(Jeff Anderson) #6

In that case, you will want to make sure that notary instance does the same thing that the public notary service does-- use an authentication system and uses a trusted ssl certificate and has at least basic security measures taken.

One of the big value add of TUF (and therefore notary) is the TOFU model. If you’ve ever seen other signing systems that require users to manually import keys as trusted, people end up… not doing that.


(Dwake) #7

There are definitely some us cases in which the TOFU model is advantageous. Perhaps future versions of Docker might include the ability to configure it to be disabled, coupled with the ability to import public keys via the command-line – that would certainly be useful for our use case, where we have full control over the machines that are pulling the images and want the whole process to be as watertight as possible.

Thanks for the conversation – it was very useful to get a Docker insider’s perspective on this.


(Dwake) #8

Do you know if there is any way to force the pushing Docker client to use the same “tagging” public key to encrypt digests across all Docker repositories? Perhaps by pre-populating the relevant files in the $HOME/.docker/trust directory? I’ve experimented with this a little and haven’t been able to get it to work so far.


(Jeff Anderson) #9

I don’t know the procedure off the top of my head, but I believe you can use the notary command and export/import keys from one TUF repo to another. That may be one way to accomplish it, but I don’t think that you get too much value out of using the same key in two places. What problem are you trying to solve?


(Dwake) #10

Two problems really:

– if we want multiple machines to push to the same repos, we would have to ensure that they share the same tagging keys.
– if we want to audit pulling machines to make sure they have the correct certs for every repo they pull, this would be easier if the same key is used for all repos.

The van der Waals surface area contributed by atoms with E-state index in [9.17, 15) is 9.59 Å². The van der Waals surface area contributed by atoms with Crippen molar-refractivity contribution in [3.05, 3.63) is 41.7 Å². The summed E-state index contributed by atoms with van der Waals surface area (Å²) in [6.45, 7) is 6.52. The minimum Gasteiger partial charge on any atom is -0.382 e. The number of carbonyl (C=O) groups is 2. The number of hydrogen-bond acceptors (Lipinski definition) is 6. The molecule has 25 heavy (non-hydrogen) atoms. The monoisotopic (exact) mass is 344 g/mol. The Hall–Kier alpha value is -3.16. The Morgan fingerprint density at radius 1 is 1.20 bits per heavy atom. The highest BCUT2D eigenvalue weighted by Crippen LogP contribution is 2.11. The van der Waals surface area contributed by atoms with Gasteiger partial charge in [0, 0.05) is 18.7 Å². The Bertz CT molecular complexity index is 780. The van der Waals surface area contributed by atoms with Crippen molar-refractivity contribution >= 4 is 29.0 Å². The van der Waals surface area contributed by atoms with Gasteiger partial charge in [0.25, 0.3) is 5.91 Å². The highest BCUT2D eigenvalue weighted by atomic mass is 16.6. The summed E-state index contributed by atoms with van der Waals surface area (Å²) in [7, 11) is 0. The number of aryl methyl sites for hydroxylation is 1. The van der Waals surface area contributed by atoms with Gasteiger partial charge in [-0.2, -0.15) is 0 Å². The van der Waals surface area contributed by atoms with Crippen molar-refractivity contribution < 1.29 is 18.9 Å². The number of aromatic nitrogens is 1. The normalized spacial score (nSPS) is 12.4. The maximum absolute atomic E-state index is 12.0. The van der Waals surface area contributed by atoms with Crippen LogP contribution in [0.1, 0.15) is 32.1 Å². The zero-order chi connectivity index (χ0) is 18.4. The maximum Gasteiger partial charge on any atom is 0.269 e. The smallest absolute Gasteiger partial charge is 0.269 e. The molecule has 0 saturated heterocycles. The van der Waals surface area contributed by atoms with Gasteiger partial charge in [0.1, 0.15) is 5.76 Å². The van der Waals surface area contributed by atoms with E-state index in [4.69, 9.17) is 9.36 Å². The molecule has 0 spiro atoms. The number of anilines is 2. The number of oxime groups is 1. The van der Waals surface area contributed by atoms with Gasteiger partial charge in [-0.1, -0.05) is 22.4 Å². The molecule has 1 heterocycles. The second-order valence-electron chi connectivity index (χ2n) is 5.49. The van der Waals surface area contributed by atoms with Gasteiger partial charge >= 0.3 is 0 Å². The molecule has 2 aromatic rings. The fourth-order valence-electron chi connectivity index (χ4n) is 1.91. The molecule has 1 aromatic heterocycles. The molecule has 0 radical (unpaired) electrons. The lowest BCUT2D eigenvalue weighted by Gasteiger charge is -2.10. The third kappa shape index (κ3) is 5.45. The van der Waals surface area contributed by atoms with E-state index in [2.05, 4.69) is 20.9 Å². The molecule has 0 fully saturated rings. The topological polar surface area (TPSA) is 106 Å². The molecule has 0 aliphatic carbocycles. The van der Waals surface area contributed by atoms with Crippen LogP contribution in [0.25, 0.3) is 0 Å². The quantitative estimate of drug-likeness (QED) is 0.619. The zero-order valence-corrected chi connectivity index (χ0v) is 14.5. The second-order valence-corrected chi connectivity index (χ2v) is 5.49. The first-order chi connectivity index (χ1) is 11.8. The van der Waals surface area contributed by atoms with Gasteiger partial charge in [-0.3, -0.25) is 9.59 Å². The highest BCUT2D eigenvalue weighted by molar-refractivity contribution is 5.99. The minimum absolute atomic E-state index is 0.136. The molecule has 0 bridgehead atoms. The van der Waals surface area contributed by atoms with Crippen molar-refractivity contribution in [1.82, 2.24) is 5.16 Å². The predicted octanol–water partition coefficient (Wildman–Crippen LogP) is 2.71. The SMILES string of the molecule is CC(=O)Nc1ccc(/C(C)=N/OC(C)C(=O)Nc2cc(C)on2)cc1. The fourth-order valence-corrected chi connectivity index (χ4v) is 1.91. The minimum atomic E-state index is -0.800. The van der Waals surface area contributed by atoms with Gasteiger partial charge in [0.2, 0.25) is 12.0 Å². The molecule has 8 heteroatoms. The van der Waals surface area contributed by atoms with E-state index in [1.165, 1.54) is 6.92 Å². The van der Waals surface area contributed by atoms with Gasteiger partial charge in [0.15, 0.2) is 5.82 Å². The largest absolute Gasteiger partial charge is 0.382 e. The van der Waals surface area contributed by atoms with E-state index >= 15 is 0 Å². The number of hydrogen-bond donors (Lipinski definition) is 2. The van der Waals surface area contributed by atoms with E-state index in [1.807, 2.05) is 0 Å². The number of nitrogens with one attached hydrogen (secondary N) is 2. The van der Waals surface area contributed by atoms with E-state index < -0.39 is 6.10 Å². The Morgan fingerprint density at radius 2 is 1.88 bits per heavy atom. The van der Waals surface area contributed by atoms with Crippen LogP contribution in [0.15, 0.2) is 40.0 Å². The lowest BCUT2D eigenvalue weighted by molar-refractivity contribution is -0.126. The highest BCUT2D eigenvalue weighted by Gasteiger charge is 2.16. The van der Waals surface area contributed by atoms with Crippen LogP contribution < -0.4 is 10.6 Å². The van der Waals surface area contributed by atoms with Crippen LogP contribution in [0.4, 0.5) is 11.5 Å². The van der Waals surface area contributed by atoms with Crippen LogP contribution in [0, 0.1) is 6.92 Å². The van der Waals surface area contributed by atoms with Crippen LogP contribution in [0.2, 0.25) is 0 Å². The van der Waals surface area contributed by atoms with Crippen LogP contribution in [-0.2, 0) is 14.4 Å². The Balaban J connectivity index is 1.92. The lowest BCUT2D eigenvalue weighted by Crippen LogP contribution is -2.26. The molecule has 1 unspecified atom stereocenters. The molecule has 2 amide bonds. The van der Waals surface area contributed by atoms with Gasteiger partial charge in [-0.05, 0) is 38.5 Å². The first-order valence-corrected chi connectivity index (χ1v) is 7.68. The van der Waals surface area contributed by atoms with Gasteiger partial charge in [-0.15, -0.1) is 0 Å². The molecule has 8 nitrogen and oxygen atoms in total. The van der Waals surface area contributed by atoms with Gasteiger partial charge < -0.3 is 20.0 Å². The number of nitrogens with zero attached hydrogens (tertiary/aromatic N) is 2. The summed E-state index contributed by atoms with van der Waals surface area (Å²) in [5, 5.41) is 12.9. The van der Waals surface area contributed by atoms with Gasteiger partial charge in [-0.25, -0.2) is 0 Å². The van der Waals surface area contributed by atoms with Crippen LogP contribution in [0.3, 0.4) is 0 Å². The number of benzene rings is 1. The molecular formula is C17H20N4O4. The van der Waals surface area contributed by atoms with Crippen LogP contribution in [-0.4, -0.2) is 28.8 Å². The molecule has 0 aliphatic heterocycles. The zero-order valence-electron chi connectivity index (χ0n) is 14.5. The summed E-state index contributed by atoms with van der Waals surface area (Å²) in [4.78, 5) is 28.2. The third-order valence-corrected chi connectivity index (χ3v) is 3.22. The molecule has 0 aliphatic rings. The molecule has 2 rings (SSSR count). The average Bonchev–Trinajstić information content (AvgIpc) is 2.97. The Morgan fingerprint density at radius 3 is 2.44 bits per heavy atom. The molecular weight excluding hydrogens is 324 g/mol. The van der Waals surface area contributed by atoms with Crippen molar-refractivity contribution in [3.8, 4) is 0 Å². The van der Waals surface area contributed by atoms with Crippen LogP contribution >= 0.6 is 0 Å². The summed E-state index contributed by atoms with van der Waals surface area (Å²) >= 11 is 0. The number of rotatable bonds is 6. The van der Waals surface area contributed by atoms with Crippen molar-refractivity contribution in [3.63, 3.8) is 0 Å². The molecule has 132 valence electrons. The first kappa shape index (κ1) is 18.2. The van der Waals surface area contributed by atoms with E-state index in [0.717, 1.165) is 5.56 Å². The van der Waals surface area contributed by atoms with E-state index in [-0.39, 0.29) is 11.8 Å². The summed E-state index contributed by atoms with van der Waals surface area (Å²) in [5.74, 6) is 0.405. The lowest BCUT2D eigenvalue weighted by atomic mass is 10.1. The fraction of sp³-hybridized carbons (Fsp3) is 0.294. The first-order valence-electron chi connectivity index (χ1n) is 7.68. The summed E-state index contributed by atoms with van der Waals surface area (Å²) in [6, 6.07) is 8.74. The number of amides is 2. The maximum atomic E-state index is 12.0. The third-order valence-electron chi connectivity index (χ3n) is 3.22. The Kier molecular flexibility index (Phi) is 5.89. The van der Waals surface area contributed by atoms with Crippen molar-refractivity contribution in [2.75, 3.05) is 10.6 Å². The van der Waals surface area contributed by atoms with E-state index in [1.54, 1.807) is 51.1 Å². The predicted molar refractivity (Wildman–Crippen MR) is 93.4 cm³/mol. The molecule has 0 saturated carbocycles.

(Jeff Anderson) #11

Another approach would be to utilize key delegation. I’m still learning about that, but the idea is that each pushing workstation has its own set of keys, and all of those keys are signed by the same root key. If one workstation is compromised, you only need to rotate out that key and not every key on all systems involved.

At the end of the day, if all your keys have been signed by your root key, you have a built-in audit path already.


(Dwake) #12

That’s really useful information – following up now. Thanks!


(Dwake) #13

I’m trying to follow up on how to audit the root key. When multiple repos have been created by the same docker client (therefore using the same encrypted root key on its filesystem), I see slightly different public keys in the “root” role in root.json for each repo. The public keys are often identical for the first 100 characters or so but then deviate. Do you know why this is? How could I audit that the public keys were all derived from the same root key?

Thanks


(Sune Keller) #14

I don’t know that it is the reason the keys would be similar, but it could very well be related to “survivable key compromise” (referenced on TUF website: https://isis.poly.edu/~jcappos/papers/samuel_tuf_ccs_2010.pdf, https://theupdateframework.github.io)